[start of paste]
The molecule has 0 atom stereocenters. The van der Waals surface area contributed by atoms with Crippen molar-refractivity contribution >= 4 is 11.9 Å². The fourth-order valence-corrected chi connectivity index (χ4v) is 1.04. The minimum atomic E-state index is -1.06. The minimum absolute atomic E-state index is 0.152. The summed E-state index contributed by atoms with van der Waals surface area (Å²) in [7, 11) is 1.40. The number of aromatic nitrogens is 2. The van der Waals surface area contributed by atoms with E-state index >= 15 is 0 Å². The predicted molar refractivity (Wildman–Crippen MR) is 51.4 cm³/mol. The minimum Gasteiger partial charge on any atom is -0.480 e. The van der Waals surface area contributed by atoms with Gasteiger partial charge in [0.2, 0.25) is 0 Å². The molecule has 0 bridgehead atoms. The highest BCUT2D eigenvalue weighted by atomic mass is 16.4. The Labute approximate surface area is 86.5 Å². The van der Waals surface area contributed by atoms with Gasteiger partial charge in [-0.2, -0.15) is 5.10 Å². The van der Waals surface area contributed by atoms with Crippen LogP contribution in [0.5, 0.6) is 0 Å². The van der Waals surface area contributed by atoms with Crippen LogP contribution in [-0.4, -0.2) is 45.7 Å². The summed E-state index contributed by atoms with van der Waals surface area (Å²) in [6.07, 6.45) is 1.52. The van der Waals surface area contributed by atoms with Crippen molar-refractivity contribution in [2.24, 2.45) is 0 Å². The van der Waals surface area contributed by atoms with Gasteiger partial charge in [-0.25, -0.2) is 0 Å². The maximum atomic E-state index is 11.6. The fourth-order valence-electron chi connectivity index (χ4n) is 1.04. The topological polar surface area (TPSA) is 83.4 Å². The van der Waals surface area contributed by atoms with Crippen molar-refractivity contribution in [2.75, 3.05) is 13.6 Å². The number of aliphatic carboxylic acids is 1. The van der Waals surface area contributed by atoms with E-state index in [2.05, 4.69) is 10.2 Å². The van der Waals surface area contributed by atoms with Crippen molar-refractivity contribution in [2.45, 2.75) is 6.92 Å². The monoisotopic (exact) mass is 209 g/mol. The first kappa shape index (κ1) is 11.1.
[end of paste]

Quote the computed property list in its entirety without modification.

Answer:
The molecule has 0 atom stereocenters. The van der Waals surface area contributed by atoms with Crippen molar-refractivity contribution >= 4 is 11.9 Å². The fourth-order valence-corrected chi connectivity index (χ4v) is 1.04. The minimum atomic E-state index is -1.06. The minimum absolute atomic E-state index is 0.152. The summed E-state index contributed by atoms with van der Waals surface area (Å²) in [7, 11) is 1.40. The number of aromatic nitrogens is 2. The van der Waals surface area contributed by atoms with E-state index >= 15 is 0 Å². The predicted molar refractivity (Wildman–Crippen MR) is 51.4 cm³/mol. The minimum Gasteiger partial charge on any atom is -0.480 e. The van der Waals surface area contributed by atoms with Gasteiger partial charge in [0.2, 0.25) is 0 Å². The molecule has 0 bridgehead atoms. The highest BCUT2D eigenvalue weighted by atomic mass is 16.4. The Labute approximate surface area is 86.5 Å². The van der Waals surface area contributed by atoms with Gasteiger partial charge in [-0.2, -0.15) is 5.10 Å². The van der Waals surface area contributed by atoms with Crippen LogP contribution in [0.5, 0.6) is 0 Å². The van der Waals surface area contributed by atoms with Crippen LogP contribution in [-0.4, -0.2) is 45.7 Å². The summed E-state index contributed by atoms with van der Waals surface area (Å²) in [6.07, 6.45) is 1.52. The van der Waals surface area contributed by atoms with Crippen molar-refractivity contribution in [2.24, 2.45) is 0 Å². The van der Waals surface area contributed by atoms with Gasteiger partial charge in [-0.25, -0.2) is 0 Å². The maximum atomic E-state index is 11.6. The fourth-order valence-electron chi connectivity index (χ4n) is 1.04. The topological polar surface area (TPSA) is 83.4 Å². The van der Waals surface area contributed by atoms with Crippen molar-refractivity contribution in [2.75, 3.05) is 13.6 Å². The number of aliphatic carboxylic acids is 1. The van der Waals surface area contributed by atoms with E-state index in [2.05, 4.69) is 10.2 Å². The van der Waals surface area contributed by atoms with Crippen molar-refractivity contribution in [2.45, 2.75) is 6.92 Å². The monoisotopic (exact) mass is 209 g/mol. The first kappa shape index (κ1) is 11.1.